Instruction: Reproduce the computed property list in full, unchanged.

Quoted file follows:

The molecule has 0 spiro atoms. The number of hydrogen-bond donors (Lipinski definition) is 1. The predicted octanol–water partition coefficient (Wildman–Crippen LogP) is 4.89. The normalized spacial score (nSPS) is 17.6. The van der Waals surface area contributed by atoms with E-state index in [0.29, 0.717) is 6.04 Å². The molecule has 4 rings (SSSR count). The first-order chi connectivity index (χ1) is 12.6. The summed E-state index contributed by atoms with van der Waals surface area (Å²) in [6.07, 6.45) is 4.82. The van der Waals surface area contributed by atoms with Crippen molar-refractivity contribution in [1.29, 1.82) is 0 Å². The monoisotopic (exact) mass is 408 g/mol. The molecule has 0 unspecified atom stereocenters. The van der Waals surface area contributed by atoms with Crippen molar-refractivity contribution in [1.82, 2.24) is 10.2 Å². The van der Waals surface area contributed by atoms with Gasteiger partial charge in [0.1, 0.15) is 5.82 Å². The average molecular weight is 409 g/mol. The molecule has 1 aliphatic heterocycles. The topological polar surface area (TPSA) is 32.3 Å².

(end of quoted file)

The molecule has 0 spiro atoms. The number of hydrogen-bond donors (Lipinski definition) is 1. The predicted octanol–water partition coefficient (Wildman–Crippen LogP) is 4.89. The normalized spacial score (nSPS) is 17.6. The van der Waals surface area contributed by atoms with E-state index in [0.29, 0.717) is 6.04 Å². The molecule has 4 rings (SSSR count). The first-order chi connectivity index (χ1) is 12.6. The summed E-state index contributed by atoms with van der Waals surface area (Å²) in [6.07, 6.45) is 4.82. The van der Waals surface area contributed by atoms with Crippen molar-refractivity contribution in [1.29, 1.82) is 0 Å². The monoisotopic (exact) mass is 408 g/mol. The molecule has 0 unspecified atom stereocenters. The van der Waals surface area contributed by atoms with Crippen molar-refractivity contribution in [1.82, 2.24) is 10.2 Å². The van der Waals surface area contributed by atoms with Gasteiger partial charge in [0.1, 0.15) is 5.82 Å². The average molecular weight is 409 g/mol. The molecule has 1 aliphatic heterocycles. The topological polar surface area (TPSA) is 32.3 Å².